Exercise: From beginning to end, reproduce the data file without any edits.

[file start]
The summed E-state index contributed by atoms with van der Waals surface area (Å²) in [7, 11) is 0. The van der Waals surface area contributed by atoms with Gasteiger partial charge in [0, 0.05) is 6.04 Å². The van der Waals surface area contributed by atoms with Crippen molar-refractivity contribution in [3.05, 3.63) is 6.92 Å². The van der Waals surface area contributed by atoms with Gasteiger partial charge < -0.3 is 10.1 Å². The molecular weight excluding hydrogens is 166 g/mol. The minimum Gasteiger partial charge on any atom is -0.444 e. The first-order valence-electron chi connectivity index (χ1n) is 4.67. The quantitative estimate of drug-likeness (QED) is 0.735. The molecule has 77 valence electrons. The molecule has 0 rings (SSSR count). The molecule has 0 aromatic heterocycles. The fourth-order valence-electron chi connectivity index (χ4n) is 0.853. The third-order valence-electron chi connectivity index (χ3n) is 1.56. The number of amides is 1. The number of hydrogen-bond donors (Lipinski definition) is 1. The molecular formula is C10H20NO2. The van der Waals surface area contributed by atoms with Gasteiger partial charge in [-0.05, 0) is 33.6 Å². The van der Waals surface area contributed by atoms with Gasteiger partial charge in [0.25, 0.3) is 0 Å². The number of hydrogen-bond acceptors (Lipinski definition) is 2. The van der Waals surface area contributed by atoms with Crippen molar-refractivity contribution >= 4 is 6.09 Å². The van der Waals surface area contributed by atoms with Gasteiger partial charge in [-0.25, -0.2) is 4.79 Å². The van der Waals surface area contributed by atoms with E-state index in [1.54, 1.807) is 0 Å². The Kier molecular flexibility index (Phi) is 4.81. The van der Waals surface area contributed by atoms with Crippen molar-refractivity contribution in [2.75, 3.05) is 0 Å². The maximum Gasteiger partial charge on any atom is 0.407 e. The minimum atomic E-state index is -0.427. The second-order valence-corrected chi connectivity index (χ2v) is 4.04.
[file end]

The summed E-state index contributed by atoms with van der Waals surface area (Å²) in [7, 11) is 0. The van der Waals surface area contributed by atoms with Gasteiger partial charge in [0, 0.05) is 6.04 Å². The van der Waals surface area contributed by atoms with Crippen molar-refractivity contribution in [3.05, 3.63) is 6.92 Å². The van der Waals surface area contributed by atoms with Gasteiger partial charge < -0.3 is 10.1 Å². The molecular weight excluding hydrogens is 166 g/mol. The minimum Gasteiger partial charge on any atom is -0.444 e. The first-order valence-electron chi connectivity index (χ1n) is 4.67. The quantitative estimate of drug-likeness (QED) is 0.735. The molecule has 77 valence electrons. The molecule has 0 rings (SSSR count). The molecule has 0 aromatic heterocycles. The fourth-order valence-electron chi connectivity index (χ4n) is 0.853. The third-order valence-electron chi connectivity index (χ3n) is 1.56. The number of amides is 1. The number of hydrogen-bond donors (Lipinski definition) is 1. The molecular formula is C10H20NO2. The van der Waals surface area contributed by atoms with Gasteiger partial charge in [-0.05, 0) is 33.6 Å². The van der Waals surface area contributed by atoms with Gasteiger partial charge in [0.25, 0.3) is 0 Å². The number of hydrogen-bond acceptors (Lipinski definition) is 2. The van der Waals surface area contributed by atoms with Crippen molar-refractivity contribution >= 4 is 6.09 Å². The van der Waals surface area contributed by atoms with Gasteiger partial charge in [-0.25, -0.2) is 4.79 Å². The van der Waals surface area contributed by atoms with E-state index in [1.54, 1.807) is 0 Å². The Kier molecular flexibility index (Phi) is 4.81. The van der Waals surface area contributed by atoms with Crippen molar-refractivity contribution in [2.75, 3.05) is 0 Å². The maximum Gasteiger partial charge on any atom is 0.407 e. The minimum atomic E-state index is -0.427. The second-order valence-corrected chi connectivity index (χ2v) is 4.04.